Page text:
Posted on March 27th, 2015

We made it back safe and sound after a very awesome trip. Vegas got old fast, but the games did not. I think all of us agree that we did not get to play nearly as many games as we would have liked, but that is really just a day-to-day problem.

The GAMA show is a business show: talking to vendors, analyzing products, taking advantage of special offers, listening to talks by more experienced retailers, and chatting with others in the industry. I was hunting games that I not only liked, but games that had appeal for a wider audience, our audience. See, ordering the strategy games is pretty easy, gamers are vocal about what they are interested in, and there are lots of podcasts and news sites to go to for the buzz. It’s finding the games for everyone else that is tricky, but it’s what sets us apart from the other guys. Nearly all of the other retailers at the show see 60% or more of their profit from Magic, we rely on setting all kinds of folks up with game experiences that they will enjoy.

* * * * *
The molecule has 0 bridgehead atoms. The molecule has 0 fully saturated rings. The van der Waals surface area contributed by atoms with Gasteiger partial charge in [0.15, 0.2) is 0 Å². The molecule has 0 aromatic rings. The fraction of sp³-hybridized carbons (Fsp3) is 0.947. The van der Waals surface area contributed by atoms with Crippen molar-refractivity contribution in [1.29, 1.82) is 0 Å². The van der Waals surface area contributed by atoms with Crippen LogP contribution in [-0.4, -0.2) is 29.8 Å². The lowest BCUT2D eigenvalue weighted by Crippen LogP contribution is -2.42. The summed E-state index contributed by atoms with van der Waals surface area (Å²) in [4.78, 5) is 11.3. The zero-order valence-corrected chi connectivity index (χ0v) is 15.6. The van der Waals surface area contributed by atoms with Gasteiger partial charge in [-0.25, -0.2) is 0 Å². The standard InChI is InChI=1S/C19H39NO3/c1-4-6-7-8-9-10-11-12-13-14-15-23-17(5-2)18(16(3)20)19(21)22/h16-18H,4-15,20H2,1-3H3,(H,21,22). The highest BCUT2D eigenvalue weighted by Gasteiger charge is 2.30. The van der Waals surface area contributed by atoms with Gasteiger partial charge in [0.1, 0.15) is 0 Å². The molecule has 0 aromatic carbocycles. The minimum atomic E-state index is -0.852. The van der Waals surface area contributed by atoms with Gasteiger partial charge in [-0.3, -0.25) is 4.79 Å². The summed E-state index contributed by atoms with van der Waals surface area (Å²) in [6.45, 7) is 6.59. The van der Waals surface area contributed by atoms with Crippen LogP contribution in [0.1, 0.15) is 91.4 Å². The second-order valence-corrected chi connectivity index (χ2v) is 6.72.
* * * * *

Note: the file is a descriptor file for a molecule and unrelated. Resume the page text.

Speaking of enjoyable gaming experiences, here are some of our highlights from the show:

  • The first few days were spent listening to talks. Day one talks were about professional development, day two talks were publisher announcements. Some lessons learned, no game playing, and constant hunting for affordable food. One lesson learned: Tom Vasel of the Dice Tower is a giant!
  • When the exhibition hall opened on day 3, we bee-lined to the Star Realms booth to test out their upcoming game, Epic. This is not a deck-builder. It is based on Magic but is non-collectible, it has a fantasy theme and allows for draft, sealed, and constructed play variants out of a single $15 box. We only played partial games, and I desperately want to play more. This game is going to be awesome.